Nigerian Military Busts Boko Haram Cell Responsible for Chibok Schoolgirls, Gwoza Emir's Murder - DHQ

The cell, the military said, played a major role in the kidnap of over 250 girls in Chibok on April 14 and the murder of the Emir of Gwoza on May 30.

In a statement by the spokesperson of the Defense Headquarters, Chris Olukolade, the military said it arrested Babuji Ya'ari, a man whom it said participated in both attacks

"The man, Babuji Ya'ari, who is also a member of the Youth Vigilante Group popularly known as Civilian JTF which he uses as cover while remaining an active terrorist, also spearheaded the murder of the Emir of Gwoza," the military said. "Babuji has been coordinating several deadly attacks in Maiduguri since 2011, including the daring attacks on Customs and military locations as well as the planting of IEDs in several locations in the town."

Mr. Olukolade, a Major General, said the arrest of Mr. Ya'ari led to the arrest of other members of the cell, including a woman, Hafsat Bako, who was responsible for paying sect members and had initially escaped to Gombe.

"Another female suspect named Haj Kaka who doubles as an armourer and a spy for the terrorists group has also been arrested," he said.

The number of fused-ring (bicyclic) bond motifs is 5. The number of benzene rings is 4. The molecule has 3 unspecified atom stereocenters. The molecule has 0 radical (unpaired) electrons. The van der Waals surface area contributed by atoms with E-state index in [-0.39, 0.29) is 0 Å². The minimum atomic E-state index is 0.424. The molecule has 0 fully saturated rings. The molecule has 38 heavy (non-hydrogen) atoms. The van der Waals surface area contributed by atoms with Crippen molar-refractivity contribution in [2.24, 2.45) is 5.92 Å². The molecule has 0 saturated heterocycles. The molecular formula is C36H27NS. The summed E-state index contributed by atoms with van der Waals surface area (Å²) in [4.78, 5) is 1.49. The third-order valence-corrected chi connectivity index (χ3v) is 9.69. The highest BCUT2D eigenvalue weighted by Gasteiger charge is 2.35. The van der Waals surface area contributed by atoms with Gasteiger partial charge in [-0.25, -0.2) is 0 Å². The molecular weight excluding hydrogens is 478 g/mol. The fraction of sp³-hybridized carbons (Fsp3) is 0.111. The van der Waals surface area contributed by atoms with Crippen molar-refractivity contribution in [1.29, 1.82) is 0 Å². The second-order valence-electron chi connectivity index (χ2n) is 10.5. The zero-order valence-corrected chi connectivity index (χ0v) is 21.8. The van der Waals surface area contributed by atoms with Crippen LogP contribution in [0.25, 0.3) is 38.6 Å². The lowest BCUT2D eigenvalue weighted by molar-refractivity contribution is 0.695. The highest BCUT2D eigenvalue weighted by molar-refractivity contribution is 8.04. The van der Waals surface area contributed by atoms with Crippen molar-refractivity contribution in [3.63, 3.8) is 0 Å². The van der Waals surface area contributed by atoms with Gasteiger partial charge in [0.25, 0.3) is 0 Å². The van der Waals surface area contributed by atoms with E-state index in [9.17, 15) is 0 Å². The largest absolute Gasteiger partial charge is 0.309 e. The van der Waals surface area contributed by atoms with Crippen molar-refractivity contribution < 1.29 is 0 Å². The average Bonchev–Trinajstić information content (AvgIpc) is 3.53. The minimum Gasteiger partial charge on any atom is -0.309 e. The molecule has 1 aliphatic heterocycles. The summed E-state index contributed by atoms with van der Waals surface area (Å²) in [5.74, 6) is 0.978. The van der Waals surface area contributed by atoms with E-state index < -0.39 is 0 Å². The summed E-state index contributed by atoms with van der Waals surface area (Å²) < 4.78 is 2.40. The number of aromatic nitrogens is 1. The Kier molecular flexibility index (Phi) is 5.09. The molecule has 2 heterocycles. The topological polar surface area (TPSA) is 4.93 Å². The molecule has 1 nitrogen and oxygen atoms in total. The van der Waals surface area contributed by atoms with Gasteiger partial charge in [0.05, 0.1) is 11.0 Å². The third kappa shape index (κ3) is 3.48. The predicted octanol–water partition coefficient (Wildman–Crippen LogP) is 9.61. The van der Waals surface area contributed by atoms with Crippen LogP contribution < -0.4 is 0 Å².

About 217 of the teenage girls kidnapped from the Government Secondary School, Chibok, are still in the custody of the Boko Haram despite international efforts and condemnation. The military had said it knew the whereabouts of the girls but would not use force to free them to avoid casualties.
In an opinion he wrote for the Washington Post last week, President Goodluck Jonathan said he was not weak in his handling of the kidnap of the girls.

"I have had to remain quiet about the continuing efforts by Nigeria's military, police and investigators to find the girls kidnapped in April from the town of Chibok by the terrorist group Boko Haram," the president said. "I am deeply concerned, however, that my silence as we work to accomplish the task at hand is being misused by partisan critics to suggest inaction or even weakness."

Mr. Jonathan's statement comes amidst criticisms of his government and the military's handling of the Chibok kidnap and the whole Boko Haram crisis, which has claimed over 13,000 lives since 2009.

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